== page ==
I almost didn't get past the beginning, however: Chris Hector's first paragraph, where he says, "It annoys me when I read articles about ‘breeders’ and when I get to the end of the article, I’ve heard lots of self-promotion but I discover there is not one single product of this ‘breeder’s’ program that has done anything of real note."

If you're a breeder, how do you feel about that statement? He compares it to another statement by Bernard le Courtois (founder of the successful studfarm Brullemail), who made a distinction between stallions and un-castrated males, and adds that "perhaps the same distinction would be between breeders and the owners of horses that produce foals?" I'm a fan of Chris Hector and all his deep knowledge of bloodlines, but I am bit offended by that, since if you're putting in the work to produce the best horses you can, you're already more than an "owner of horses that produce foals." You may not have the kind of success that André Leemans has had - yet - but Leemans didn't in the beginning either. Was he just an "owner of horses that produce foals" when all he had was his first mare?

Please post comments below.

Click here to read the article:

Hanoverian Stallion Licensing: A Critical Eye

The licensing of Hanoverian 2-year-old stallions was recently held in Verden, and eurodressage posted an article yesterday that takes a critical look at the process. Thank you to author Kerstin Aronis for her willingness to address some serious issues in stallion presentation at one of the largest and most prestigious registries in the world.

More than half of the article discusses the relative merits of the top stallions, which is itself interesting reading. But in the final three sections, entitled "Lunging Horror," "Bad Santa," and "Auction Mysteries," Ms. Aronis tackles the issues of how stallions are trained and presented; how the selection process is "terribly biased, unprofessional," and lacking transparency; and several issues with the auction sale itself, from price fixing to rudeness.

I'm not in a position to know about this specific auction, but the German approval process for 2-year-old stallions has been known as an extremely political process for decades, in every registry I know of. This article indicates that if anything that has gotten worse - which, with the economic pressures that breeders and registries face in Europe today, would not be surprising. 

I'm not an expert, but it does seem to me that the Hanoverian Verband has always been driven by competitor (buyer) input. This is a good thing to a degree. If you don't stay in touch with what competitors want, you don't position yourself to provide it. If your foals don't have the qualities people want to pay for, they won't sell at the foal auctions. So the Hanoverian Verband decides what the Hanoverian horse should be, based on what buyers want. 

But what happens when the buyers want foals with flashy front-end movement, perhaps to the detriment of more fundamental qualities? What happens if buyers of 2-year-old stallions want to see a level of development that is not appropriate for a 2-year-old horse? What happens if the Verbands allow bloodlines to die out because they are not popular now?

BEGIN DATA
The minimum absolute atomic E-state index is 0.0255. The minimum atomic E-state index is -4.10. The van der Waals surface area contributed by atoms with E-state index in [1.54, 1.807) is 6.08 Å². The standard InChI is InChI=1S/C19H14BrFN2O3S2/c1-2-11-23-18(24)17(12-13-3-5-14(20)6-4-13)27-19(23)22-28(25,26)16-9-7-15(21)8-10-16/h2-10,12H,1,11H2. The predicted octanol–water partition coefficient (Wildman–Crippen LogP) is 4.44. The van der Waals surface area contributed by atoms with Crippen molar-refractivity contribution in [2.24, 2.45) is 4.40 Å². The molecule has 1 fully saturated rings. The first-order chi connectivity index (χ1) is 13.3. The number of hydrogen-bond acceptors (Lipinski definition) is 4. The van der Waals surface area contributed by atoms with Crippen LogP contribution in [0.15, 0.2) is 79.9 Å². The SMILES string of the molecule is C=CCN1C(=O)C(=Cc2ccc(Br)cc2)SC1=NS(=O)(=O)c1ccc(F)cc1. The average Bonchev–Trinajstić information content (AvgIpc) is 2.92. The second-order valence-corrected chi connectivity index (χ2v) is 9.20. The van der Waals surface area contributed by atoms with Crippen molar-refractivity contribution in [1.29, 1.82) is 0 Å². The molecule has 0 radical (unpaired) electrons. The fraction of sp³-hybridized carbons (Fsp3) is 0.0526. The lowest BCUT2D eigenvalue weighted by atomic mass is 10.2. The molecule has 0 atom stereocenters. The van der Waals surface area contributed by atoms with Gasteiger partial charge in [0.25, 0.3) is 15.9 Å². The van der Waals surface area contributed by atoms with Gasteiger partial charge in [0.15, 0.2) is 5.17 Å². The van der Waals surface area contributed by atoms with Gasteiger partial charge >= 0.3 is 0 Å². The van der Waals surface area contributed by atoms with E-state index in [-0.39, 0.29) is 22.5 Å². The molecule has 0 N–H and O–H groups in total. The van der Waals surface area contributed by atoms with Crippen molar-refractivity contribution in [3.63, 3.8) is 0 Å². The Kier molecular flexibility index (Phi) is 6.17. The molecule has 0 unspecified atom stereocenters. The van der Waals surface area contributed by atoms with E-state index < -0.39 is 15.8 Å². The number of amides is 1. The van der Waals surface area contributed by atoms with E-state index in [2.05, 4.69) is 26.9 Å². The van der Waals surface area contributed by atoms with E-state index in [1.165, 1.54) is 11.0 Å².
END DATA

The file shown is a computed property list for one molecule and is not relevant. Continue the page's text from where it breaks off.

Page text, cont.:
My personal opinion is that each Verband has a responsibility for stewardship of the horse, not just a huge marketing engine. The registries have always spoken of abstract ideals, and the mission of directing breeders toward producing the most perfect type for sport. That implies the ability to rise above the current fad or flash in the pan, to rise above decisions that are made purely for greater financial gain. To take a strong position on what the ideals should be that are best for the horse, and best for the sport in the long run.

Click here to read Kerstin Aronis' article, and I invite you to return here and post your thoughts and reactions.

If you're on Facebook and a member of the Warmblood Breeders group, be sure to visit that page as well for some interesting discussion of the article.

Tuesday, November 7, 2017

Embryo Transfer, Placental Alterations, and the Developing Foal

An interesting new article from Kentucky Equine Research highlights new findings about how a recipient mare can influence the foal she is carrying.

I think if you are a breeder who uses embryo transfer, you're probably pretty savvy about how it works and what you can expect. So maybe you already knew how much a recipient mare can influence the foal - but I didn't. I knew, of course, that after the foal is born, the recipient mare has some influence in teaching the foal, and perhaps the mare's place in the herd might influence how the young horse is treated. But I was surprised to learn how much the recipient mare can influence the foal before birth.

Here's an excerpt:

“We know that the placenta does more than simply nourish the developing foal. The placenta also transmits stimuli from the maternal environment to the fetus. Those stimuli result in placental adaptations in terms of function, size, and shape,” explained Laura Petroski, B.V.M.S., veterinarian for Kentucky Equine Research (KER).

She added, “The genetic makeup of the recipient mare can also influence the genetics of the foal—a process now referred to as epigenetics.”

For the full article, click here to visit the KER website.